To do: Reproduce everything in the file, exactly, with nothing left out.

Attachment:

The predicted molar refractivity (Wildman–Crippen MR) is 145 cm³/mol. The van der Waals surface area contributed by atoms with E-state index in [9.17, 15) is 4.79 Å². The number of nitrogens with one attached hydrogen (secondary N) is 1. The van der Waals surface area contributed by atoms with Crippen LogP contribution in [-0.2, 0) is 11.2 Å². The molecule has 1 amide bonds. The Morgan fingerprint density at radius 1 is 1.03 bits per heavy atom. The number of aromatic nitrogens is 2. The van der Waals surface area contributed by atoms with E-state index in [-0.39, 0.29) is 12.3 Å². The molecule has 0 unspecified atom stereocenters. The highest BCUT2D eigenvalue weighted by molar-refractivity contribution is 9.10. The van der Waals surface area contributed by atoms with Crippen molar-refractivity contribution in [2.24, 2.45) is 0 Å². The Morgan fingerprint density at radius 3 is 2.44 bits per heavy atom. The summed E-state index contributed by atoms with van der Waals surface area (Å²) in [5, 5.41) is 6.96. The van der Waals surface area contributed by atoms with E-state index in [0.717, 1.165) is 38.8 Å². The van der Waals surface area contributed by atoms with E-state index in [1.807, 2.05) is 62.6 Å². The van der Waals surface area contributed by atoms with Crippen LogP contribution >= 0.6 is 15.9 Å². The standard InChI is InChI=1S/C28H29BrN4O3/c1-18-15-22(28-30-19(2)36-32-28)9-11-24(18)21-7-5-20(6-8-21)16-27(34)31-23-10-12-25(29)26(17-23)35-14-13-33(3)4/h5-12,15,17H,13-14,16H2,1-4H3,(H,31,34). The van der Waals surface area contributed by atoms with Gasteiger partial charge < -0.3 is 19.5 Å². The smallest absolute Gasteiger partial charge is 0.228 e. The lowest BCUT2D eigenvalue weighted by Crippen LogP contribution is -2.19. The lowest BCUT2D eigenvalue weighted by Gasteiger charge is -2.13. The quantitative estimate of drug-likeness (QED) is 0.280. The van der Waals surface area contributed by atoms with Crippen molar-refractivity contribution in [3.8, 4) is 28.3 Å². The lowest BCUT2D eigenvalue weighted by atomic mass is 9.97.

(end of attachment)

The predicted molar refractivity (Wildman–Crippen MR) is 145 cm³/mol. The van der Waals surface area contributed by atoms with E-state index in [9.17, 15) is 4.79 Å². The number of nitrogens with one attached hydrogen (secondary N) is 1. The van der Waals surface area contributed by atoms with Crippen LogP contribution in [-0.2, 0) is 11.2 Å². The molecule has 1 amide bonds. The Morgan fingerprint density at radius 1 is 1.03 bits per heavy atom. The number of aromatic nitrogens is 2. The van der Waals surface area contributed by atoms with E-state index in [-0.39, 0.29) is 12.3 Å². The molecule has 0 unspecified atom stereocenters. The highest BCUT2D eigenvalue weighted by molar-refractivity contribution is 9.10. The van der Waals surface area contributed by atoms with Crippen molar-refractivity contribution in [2.24, 2.45) is 0 Å². The Morgan fingerprint density at radius 3 is 2.44 bits per heavy atom. The summed E-state index contributed by atoms with van der Waals surface area (Å²) in [5, 5.41) is 6.96. The van der Waals surface area contributed by atoms with E-state index in [0.717, 1.165) is 38.8 Å². The van der Waals surface area contributed by atoms with E-state index in [1.807, 2.05) is 62.6 Å². The van der Waals surface area contributed by atoms with Crippen LogP contribution >= 0.6 is 15.9 Å². The standard InChI is InChI=1S/C28H29BrN4O3/c1-18-15-22(28-30-19(2)36-32-28)9-11-24(18)21-7-5-20(6-8-21)16-27(34)31-23-10-12-25(29)26(17-23)35-14-13-33(3)4/h5-12,15,17H,13-14,16H2,1-4H3,(H,31,34). The van der Waals surface area contributed by atoms with Gasteiger partial charge < -0.3 is 19.5 Å². The smallest absolute Gasteiger partial charge is 0.228 e. The lowest BCUT2D eigenvalue weighted by Crippen LogP contribution is -2.19. The lowest BCUT2D eigenvalue weighted by Gasteiger charge is -2.13. The quantitative estimate of drug-likeness (QED) is 0.280. The van der Waals surface area contributed by atoms with Crippen molar-refractivity contribution in [3.8, 4) is 28.3 Å². The lowest BCUT2D eigenvalue weighted by atomic mass is 9.97.